The idea of communicating with Fido is something many of us can’t comprehend. But for animal communicator Livia Zeimet, she just has a knack for it — and she isn’t the only one.
While being a pet communicator may have seemed like a whole lot of hocus pocus a decade ago, today there are hundreds of them across the U.S. along with websites, radio shows, workshops, courses and books teaching people about the power of tuning into pets. There was even a reality show on Animal Planet called The Pet Psychic — and a host of celebrities including Miley Cyrus, Katie Couric and Nicole Richie have reached out to pet psychics for a “reading.”
But for Zeimet, her talent isn’t just a passing fad; it has been something that has been with her from a very young age.
“When I was a child, someone would put a steak in front of me, and I would feel a connection to the animal,” she says. “I could feel the pain and suffering the animal went through, and I’d cry.”
This connection followed her through adulthood, allowing Zeimet to use her communication skills for good.
Beginning in 2000, Zeimet volunteered at a shelter in Germany, where she was responsible for walking dogs. During these excursions, she was able to determine what kind of journey these pooches wanted to take — the city, forest or field — by tuning into the pups and figuring out their preferences.
“It took a few minutes to figure out the personality of the dog, to see, feel, sense what happened to the dog, to figure out the background of the dog,” Zeimet says. “But this helped me determine if this dog is good in the city environment, around other dogs, if he would run away in the woods or is he safe to be around traffic and other people.”
Deciding to take it to the next level. Zeimet headed off to New York City and began taking classes on communication. The combination of her natural abilities and her new found skills helped Zeimet hone her talent — allowing her to go deeper into a pet’s mind.
“When you study animal communication it is a process you go through, it is almost like meditation. You have to clear your head of any thoughts or feelings and being completely focused on this animal and tune into its soul,” says Zeimet. “I usually pick up something anyways, but if more complicated I have to do the whole process.”
And this process seems to have paid off. Zeimet has helped many owners with various issues. Everything from helping animal rescues determine a dog’s background to assisting owners in picking a name to curbing everyday behavioral issues and providing support when the “rainbow bridge” is fast approaching.
A common everyday occurrence Zeimet deals with is potty-training. She tells us of a time when a woman called her and was too sick to take her dog outside, so she set up wee-wee pads throughout her home. But the pooch just wasn’t having it and was taking her peeing elsewhere, meaning everywhere in the home except the pads. Zeimet took over. “I explained to the dog telepathically what her person wants from her,” she says. “After the call, she told me ‘ever since I talked to you she is peeing on her wee-wee pad.'”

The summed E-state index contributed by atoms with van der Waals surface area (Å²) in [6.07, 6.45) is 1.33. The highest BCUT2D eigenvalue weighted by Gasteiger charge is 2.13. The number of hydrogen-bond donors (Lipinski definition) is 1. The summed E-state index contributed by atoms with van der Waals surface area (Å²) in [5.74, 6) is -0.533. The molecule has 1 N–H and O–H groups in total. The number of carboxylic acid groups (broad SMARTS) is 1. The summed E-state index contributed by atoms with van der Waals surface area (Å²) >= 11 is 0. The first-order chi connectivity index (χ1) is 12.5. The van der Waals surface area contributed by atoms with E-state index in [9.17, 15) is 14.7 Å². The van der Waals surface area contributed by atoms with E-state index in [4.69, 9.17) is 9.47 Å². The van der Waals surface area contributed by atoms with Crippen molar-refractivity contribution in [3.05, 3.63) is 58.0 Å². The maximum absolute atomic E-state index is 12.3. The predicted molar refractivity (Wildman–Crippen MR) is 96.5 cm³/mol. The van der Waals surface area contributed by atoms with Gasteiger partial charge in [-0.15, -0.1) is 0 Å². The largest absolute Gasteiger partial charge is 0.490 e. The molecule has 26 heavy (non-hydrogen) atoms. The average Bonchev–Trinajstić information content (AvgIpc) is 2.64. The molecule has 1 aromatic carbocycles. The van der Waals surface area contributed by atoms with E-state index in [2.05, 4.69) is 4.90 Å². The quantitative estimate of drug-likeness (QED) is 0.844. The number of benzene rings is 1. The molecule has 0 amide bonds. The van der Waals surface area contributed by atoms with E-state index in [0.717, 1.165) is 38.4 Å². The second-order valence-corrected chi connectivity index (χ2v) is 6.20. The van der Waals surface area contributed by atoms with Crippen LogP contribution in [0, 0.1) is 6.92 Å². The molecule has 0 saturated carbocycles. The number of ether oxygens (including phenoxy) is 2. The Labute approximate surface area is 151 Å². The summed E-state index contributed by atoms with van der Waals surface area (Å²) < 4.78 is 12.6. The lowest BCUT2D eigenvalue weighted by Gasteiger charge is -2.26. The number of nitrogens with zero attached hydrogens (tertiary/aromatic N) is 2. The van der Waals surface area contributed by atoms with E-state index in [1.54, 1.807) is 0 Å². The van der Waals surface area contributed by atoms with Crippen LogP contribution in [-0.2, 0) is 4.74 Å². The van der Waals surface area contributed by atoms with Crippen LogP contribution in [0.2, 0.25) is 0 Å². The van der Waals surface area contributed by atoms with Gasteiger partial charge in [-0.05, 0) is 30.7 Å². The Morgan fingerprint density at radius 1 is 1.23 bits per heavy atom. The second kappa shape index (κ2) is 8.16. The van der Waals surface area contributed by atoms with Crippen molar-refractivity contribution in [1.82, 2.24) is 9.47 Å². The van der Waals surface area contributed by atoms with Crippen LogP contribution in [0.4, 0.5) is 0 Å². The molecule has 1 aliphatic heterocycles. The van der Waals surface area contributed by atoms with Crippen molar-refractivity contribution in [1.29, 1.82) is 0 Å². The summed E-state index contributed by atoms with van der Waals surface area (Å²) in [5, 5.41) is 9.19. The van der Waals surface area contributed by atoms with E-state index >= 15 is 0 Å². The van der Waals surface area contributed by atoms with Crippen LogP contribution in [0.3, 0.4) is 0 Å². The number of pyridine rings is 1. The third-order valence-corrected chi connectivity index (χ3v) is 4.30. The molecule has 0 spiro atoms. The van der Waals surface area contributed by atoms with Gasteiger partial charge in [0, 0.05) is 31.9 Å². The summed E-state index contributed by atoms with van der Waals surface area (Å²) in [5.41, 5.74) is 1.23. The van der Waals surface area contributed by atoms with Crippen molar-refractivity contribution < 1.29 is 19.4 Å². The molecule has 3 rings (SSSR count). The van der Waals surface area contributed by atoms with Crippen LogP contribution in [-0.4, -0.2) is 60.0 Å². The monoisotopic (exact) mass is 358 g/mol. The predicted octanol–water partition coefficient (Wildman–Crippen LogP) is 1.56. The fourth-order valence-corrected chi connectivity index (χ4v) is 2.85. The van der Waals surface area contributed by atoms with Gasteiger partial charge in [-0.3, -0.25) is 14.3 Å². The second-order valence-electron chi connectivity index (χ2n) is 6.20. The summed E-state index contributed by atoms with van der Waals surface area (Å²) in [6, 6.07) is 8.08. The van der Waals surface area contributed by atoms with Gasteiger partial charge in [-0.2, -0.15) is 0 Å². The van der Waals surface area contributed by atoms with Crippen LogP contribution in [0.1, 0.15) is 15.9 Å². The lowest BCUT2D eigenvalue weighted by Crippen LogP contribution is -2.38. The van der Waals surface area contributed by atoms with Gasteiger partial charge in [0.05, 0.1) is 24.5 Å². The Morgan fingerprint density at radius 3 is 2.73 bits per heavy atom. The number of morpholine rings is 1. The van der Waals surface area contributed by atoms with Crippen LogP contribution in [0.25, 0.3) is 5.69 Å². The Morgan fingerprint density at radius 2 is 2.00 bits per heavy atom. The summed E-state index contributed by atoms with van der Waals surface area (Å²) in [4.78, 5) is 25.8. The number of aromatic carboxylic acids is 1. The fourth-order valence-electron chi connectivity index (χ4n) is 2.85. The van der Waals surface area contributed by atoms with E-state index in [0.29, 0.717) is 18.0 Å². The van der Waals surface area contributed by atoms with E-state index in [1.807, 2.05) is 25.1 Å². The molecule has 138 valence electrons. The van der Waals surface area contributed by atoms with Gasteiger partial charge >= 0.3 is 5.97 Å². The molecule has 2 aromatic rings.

As she has gained more experience, Zeimet learned a thing or two about other behavioral issues. She discovered that when a dog — or other pet — is “acting out,” it is often because the animal is mirroring his owner’s behavior. If a person has anxiety, it often transfers to a pet, or if someone is really angry, his dog can become aggressive.
But besides helping owners understand their sidekicks better, Zeimet has also helped people — and animals — during the time when the two need to say goodbye. She recalls one story when a cat was passing away and a vet was on the way to the home to put him to sleep.
“I knew this cat did not want to be put down, so I connected to the cat and told him the vet is on his way, and if you want to go on your own terms, now is the time,” Zeimet says. “I meditated and stayed with the cat. The owner said she had the cat in her arms and she just passed away.”
Hesitant to believe in all this animal communication mumbo jumbo? Zeimet gets that — to each their own as she says. This sort of service isn’t for everyone and honestly she can’t promise results.
“Most of the time it works, but I can’t guarantee it because animals have free will just like we do,” says Zeiment. “They have their own mind, and if they decide there is absolutely no way that I am going to do that, then they aren’t going to do it.”
While in the past Zeimet has always been able to meet face-to-face with pets, her recent living arrangements – going between Los Angeles and New York – makes it sometimes impossible to see the pet in-person. But have no fear, Zeimet can channel your dogs’ needs through the phone. Yes, the phone and yes, she can do it from thousands of miles away.
So what can they expect from one of these telephone sessions? Well, it is pretty simple. Zeimet will ask for a photo to be emailed to her. She will then take notes, tunes into the animal and then follow ups with a phone call. During the conversation with the owner, Zeimet will listen and get more information regarding the dog’s personality, issues that are occurring and/or requests from the human. She will again tune into the animal and communicate whatever the owner would like the pet to know. After the conversation, Zeimet always urges feedback.
What does Zeimet, herself, think of this whole journey? “It has been a very fascinating ride so far.”
If you are interested in getting a reading, please email Zeimet at Livia@divine-creatures.com